In regards to exposure, I usually listen to the camera's meter, shooting with it "perfectly exposed". Very occasionally I'll under expose a video to get the look I want.
4. Give yourself variety
One thing I am consistent with across videoing and photography is the variety of shots I allow myself. I generally take 4-5 separate videos of the one thing; this gives me variety when it comes to putting the film together.
5. Putting it all together
I use Windows Live Movie Maker to put together my videos. Obviously if you're on an Apple or another kind of software you'll have to use a different app.
I keep it very basic with my films - I simply upload all of my clips, then choose whether to have the sound on or off each of them and then shorten any I need to.
Once this basic editing is done I arrange them, choose some music and add my website address to the last clip by selecting "Add Caption".
When adding your music, you'll have the option of making it fade in or out, start or end at a certain point of the song or video. I rarely use a whole song, as most of my films go for less than 2 minutes.
The kind of music you choose is entirely up to personal taste, and of course what your film is about. I generally go with more retro tunes for my films as I find that's what suits.
You can save your film in between working on it by selecting "Save Project As". Once your film is finished, you'll hover over "Save Movie As", and then select which size you'd like it published at. (I usually select "Recommended for this project"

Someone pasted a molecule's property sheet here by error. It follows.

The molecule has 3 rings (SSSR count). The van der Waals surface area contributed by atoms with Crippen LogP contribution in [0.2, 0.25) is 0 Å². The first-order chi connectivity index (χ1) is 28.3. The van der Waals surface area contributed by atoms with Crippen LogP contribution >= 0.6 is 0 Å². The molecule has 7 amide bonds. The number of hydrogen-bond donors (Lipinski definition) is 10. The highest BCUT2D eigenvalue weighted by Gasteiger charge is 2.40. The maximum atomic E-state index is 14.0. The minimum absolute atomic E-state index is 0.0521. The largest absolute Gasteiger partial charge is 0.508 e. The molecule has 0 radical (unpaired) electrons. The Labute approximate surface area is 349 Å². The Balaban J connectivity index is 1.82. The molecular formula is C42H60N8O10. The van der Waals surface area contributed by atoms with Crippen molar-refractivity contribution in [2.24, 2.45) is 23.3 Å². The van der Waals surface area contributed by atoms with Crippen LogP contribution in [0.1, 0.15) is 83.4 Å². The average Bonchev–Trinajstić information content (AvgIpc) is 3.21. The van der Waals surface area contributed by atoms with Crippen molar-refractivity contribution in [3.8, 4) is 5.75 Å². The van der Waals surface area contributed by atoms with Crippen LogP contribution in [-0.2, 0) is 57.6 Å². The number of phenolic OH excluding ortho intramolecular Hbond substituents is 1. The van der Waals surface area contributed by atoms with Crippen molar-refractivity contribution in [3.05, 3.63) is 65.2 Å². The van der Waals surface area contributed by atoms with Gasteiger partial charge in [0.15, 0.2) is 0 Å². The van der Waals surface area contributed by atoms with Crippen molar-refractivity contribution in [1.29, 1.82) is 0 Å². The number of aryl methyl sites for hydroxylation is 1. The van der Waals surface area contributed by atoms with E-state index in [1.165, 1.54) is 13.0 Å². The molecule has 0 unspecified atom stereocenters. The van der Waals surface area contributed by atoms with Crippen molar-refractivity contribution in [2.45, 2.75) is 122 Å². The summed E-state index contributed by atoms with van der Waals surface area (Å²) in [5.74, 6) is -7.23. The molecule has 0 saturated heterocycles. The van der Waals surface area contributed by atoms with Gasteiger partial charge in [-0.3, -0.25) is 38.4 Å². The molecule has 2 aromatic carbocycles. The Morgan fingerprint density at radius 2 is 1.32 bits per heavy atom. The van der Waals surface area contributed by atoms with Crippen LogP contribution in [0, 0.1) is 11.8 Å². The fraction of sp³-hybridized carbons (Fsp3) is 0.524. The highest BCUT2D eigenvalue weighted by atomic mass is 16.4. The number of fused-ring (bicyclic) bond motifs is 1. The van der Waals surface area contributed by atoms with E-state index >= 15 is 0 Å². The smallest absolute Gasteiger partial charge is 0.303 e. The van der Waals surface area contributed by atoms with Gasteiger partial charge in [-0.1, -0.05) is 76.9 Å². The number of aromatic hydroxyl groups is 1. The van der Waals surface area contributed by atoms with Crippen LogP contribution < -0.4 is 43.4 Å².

6. Uploading and sharing your film
I upload my videos to Vimeo. You can have a paid pro account with them; however I'm just on the basic free account and it suits my purposes fine.
If you want to share your video in a blog post, you'll need to select that "anyone can embed" in the settings. You can then grab the embed code once your video is uploaded, and paste it into your blog post.
My films which are never longer than 2 minutes usually take around an hour to upload, so I usually set it to upload and then leave it alone for a while.
The other hosting platform available is YouTube - it comes down to personal preference.
7. Extra things you can add to your film
You can add photos into your video too - I've done it once before, in this film I did for a local pop-up shop. The fun thing about putting in photos is that you can make them change to the beat of the music if you like, by changing how long each photo is displayed.
Another thing you can do in your films is what I did in my last one - the film started off with no music and the sound left on in the first two clips. Half way through the second clip, I added the music and set it to "fade in" at a certain point, and then for the rest of the film the clips were silent with the music playing over the top.
Remember that making films for your blog is as creative and personal as writing your blog posts - create them how YOU want to do it!
Here are some examples of other blogger's films:
A Bookish Baker does the loveliest films of everything from her animals to cake baking
Circle of Pines generally shares hers on Instagram
Xanthe Berkeley also runs an e-course on film making. I haven't personally done one, but I've seen many others do the course and recommend it afterwards.
And, finally, here is my own Vimeo account, where all of my videos are uploaded.
If you make a film for your blog after reading this, I'd LOVE to hear about it (and watch it too!). Leave a comment with the link to it below so that we can all check it out! Or you can also email me.